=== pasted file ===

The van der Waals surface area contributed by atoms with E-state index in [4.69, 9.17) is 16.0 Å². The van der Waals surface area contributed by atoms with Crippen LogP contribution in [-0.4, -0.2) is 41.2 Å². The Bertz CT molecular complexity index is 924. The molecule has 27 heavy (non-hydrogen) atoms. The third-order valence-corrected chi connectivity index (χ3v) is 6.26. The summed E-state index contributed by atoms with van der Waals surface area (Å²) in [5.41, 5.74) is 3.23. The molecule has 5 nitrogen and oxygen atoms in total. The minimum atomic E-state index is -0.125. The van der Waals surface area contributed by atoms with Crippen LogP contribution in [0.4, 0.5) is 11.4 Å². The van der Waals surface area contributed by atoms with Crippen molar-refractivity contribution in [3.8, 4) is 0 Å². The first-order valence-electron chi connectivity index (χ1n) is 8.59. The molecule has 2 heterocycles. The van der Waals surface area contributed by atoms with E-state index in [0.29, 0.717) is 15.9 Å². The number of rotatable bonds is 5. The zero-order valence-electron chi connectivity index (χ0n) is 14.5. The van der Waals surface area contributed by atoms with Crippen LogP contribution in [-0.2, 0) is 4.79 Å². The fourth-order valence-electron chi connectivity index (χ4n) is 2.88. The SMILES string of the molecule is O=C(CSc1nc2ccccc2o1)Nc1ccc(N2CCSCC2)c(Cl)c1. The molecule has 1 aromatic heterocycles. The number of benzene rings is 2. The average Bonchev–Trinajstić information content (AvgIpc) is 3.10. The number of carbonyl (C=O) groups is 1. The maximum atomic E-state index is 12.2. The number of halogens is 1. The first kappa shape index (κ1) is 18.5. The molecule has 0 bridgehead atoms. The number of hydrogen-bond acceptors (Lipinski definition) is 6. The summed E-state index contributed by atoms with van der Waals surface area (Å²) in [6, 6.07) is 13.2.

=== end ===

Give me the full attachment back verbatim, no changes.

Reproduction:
The van der Waals surface area contributed by atoms with E-state index in [4.69, 9.17) is 16.0 Å². The van der Waals surface area contributed by atoms with Crippen LogP contribution in [-0.4, -0.2) is 41.2 Å². The Bertz CT molecular complexity index is 924. The molecule has 27 heavy (non-hydrogen) atoms. The third-order valence-corrected chi connectivity index (χ3v) is 6.26. The summed E-state index contributed by atoms with van der Waals surface area (Å²) in [5.41, 5.74) is 3.23. The molecule has 5 nitrogen and oxygen atoms in total. The minimum atomic E-state index is -0.125. The van der Waals surface area contributed by atoms with Crippen LogP contribution in [0.4, 0.5) is 11.4 Å². The van der Waals surface area contributed by atoms with Crippen molar-refractivity contribution in [3.8, 4) is 0 Å². The first-order valence-electron chi connectivity index (χ1n) is 8.59. The molecule has 2 heterocycles. The van der Waals surface area contributed by atoms with E-state index in [0.29, 0.717) is 15.9 Å². The number of rotatable bonds is 5. The zero-order valence-electron chi connectivity index (χ0n) is 14.5. The van der Waals surface area contributed by atoms with Crippen LogP contribution in [-0.2, 0) is 4.79 Å². The fourth-order valence-electron chi connectivity index (χ4n) is 2.88. The SMILES string of the molecule is O=C(CSc1nc2ccccc2o1)Nc1ccc(N2CCSCC2)c(Cl)c1. The molecule has 1 aromatic heterocycles. The number of benzene rings is 2. The average Bonchev–Trinajstić information content (AvgIpc) is 3.10. The number of carbonyl (C=O) groups is 1. The maximum atomic E-state index is 12.2. The number of halogens is 1. The first kappa shape index (κ1) is 18.5. The molecule has 0 bridgehead atoms. The number of hydrogen-bond acceptors (Lipinski definition) is 6. The summed E-state index contributed by atoms with van der Waals surface area (Å²) in [6, 6.07) is 13.2.